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Thank God it’s Friday!

A reflection for Good Friday. The readings are Isaiah 52:13-53:12; Psalm 31; Hebrews 4:14-16, 5:7-9 and John 18:1-19:42.

Detail of Crucifixion with Mary and St. Dominic and Mary Magdalene by Fra Angelico, circa 1437-1446. Museum of San Marco, Florence.

This doesn’t usually happen to me, but the last couple of weeks, for some reason, I’ve found myself counting the days of the week until Friday. I guess a lot of us do that. We can’t wait for the weekend. And when we get there we say, “thank God it’s Friday!” We even have a little sticker that we can text to each other or post on social media, “TGIF”; thank God it’s Friday.

And then we get to this week, and to this day – thank God it’s Friday – this day that we call “good”. This day that should be called “black Friday” or “terrible Friday”. I guess the official name is “Friday of the Lord’s Passion.” Good Friday.

In my head I get it. This Friday is good because it leads to Sunday. Without the death, there is no resurrection. We honour the Friday as “good” because it leads to a victory.

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We Are Citizens of Heaven

A reflection for the 2nd Sunday in Lent, Year C
The readings are Genesis 15:5-12, 17-18; Psalm 27; Philippians 3:17-4:1 and Luke 9:28b-36.

La Transfiguration by Peter-Paul Rubens (1577-1640), Musée des Beaux-Arts de Nancy, Lorraine, France.

I went out to dinner with an old friend the other night. We’ve known each other since we were in high school.  She doesn’t believe in God and undoubtedly the conversation turned to the Church and the sex abuse scandals. We spoke about how sex abuse happens everywhere where there is opportunity: in sports, in dance and gymnastics, in the film industry, healthcare, the army, schools, camps – most commonly in the family – it’s not just a church thing and certainly not just a Catholic Church issue (You may be interested in reading this article from Psychology Today).

We sadly agreed that it seems to be part of our human nature.

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Deep Waters

A reflection for the 5th Sunday, Ordinary Time, Year C. The readings are Isaiah 6:1-2; 3-8; Psalm: 138; 1 Corinthians 15:1-11 and Luke 5:1-11.

I just came back from World Youth Day in Panama. If you don’t know what WYD is, it’s a gathering where young people from all over the world come to meet with the Holy Father and with each other.  Each WYD has a theme and this year it was from the first chapter of Luke; Mary’s response to the angel: “I am the servant of the Lord; be it done unto me according to thy word.” This is clearly a Marian theme; but it is also a vocational theme: It’s about the call of Mary.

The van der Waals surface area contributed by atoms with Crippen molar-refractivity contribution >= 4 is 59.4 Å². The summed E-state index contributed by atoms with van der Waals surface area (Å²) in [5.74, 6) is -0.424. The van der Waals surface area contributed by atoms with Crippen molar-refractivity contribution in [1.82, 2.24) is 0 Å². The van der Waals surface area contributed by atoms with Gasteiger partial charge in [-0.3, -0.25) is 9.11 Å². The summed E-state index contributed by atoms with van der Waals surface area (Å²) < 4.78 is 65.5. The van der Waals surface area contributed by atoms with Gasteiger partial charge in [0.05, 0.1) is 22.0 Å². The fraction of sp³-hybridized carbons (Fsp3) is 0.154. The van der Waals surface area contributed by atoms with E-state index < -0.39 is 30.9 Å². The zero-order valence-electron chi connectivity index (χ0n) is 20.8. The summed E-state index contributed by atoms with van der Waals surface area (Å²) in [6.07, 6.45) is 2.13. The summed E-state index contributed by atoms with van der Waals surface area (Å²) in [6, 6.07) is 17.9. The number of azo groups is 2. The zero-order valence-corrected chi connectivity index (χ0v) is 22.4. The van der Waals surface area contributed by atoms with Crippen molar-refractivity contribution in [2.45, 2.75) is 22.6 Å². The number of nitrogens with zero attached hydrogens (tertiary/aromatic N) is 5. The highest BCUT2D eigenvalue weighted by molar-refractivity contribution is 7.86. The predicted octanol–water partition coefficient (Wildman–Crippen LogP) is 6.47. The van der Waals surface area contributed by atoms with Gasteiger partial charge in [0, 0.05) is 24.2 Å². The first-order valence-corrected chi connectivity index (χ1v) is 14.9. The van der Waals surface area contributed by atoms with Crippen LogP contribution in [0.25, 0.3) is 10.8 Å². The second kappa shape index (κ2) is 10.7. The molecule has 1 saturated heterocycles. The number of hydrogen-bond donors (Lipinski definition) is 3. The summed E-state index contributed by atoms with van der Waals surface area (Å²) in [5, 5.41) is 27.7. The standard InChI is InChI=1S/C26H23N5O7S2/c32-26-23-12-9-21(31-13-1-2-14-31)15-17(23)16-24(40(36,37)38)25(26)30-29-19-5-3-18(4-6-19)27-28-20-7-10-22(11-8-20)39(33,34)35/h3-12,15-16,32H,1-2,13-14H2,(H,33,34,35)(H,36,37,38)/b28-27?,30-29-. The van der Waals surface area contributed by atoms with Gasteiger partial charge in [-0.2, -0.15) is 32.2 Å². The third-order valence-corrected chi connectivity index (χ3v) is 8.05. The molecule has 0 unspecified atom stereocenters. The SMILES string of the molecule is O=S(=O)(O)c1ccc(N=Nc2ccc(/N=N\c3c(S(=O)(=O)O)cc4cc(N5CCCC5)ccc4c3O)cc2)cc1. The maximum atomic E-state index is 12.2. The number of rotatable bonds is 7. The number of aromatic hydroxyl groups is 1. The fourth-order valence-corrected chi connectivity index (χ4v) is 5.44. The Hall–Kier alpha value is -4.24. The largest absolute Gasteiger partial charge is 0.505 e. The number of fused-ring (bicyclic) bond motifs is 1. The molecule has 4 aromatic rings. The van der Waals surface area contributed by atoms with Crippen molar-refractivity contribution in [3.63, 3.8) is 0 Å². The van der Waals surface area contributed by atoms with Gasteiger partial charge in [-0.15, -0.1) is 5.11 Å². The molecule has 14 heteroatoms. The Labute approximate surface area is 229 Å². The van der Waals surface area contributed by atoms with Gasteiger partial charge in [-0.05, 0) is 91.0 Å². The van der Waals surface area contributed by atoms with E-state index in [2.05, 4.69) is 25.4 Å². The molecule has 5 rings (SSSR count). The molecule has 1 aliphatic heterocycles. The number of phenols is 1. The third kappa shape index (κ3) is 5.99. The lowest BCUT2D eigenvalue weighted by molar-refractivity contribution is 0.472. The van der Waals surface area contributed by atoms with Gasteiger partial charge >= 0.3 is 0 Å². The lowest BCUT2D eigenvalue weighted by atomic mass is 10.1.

And that’s what the three readings today are. We can say that this is “call” Sunday. First we heard about the call of Isaiah; then about the call of St. Paul. The Gospel was about the call of Peter.

And for many young people, World Youth Day is about the call. So many young people get called to go to WYD. There were some 100,000 young pilgrims from around 140 countries who went to Panama. Once they get to WYD, many of them receive a more specific call..  I can trace my call to the diaconate right back to WYD 2002 in Toronto.

My experience of WYD Panama has very much been one of “call”. Preparing for this WYD has forced me to look back at my life and consider every moment where God called me, as a young child, growing up in Panama, through to calling me to come to Canada; to go to Theatre school; to marriage and parenthood, to work at Covenant House; to work at WYD 2002 and then on to Salt + Light Television, to being called to the diaconate. Needless to say, these “lessons in vocational discernment” could fill the pages of a book, which I may one day write. (If there are any publishers out there interested in learning more, please don’t hesitate to contact me.)

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O Come Let Us Adore Him

A reflection on the Feast of the Epiphany. The readings are Isaiah 60:1-6; Psalm 72; Ephesians 3:2-3a, 5-6 and Matthew 2:1-12.

 

The Wise Men arrive to worship Jesus in the Sony Pictures movie, The Star.

 

One of my favourite Christmas songs is “Oh Come all ye faithful… joyful and triumphant. O, come ye, o come ye, to Bethlehem….” I like it because I think that’s what Christmas is about. That’s what our Christian living is about: Going to Bethlehem.

But today is the feast of the Epiphany, when we hear about the visit of the Wise Men and there is another song that you may hear about three kings of orient who traverse a far. There’s is even another song (that I hope you don’t hear at Mass), but that today may remind you of, because today is the 12th day of Christmas. But Christmas has nothing to do with lords-a-leaping or maids-a-milking. Still it makes me wonder why we think that there are only 12 days of Christmas.

In fact, it used to be that Christmas lasted until February 2nd – the Feast of the Presentation of Jesus at the Temple. But nowadays, the liturgical calendar tells us that the Christmas season ends next weekend, with the Feast of the Baptism of our Lord.

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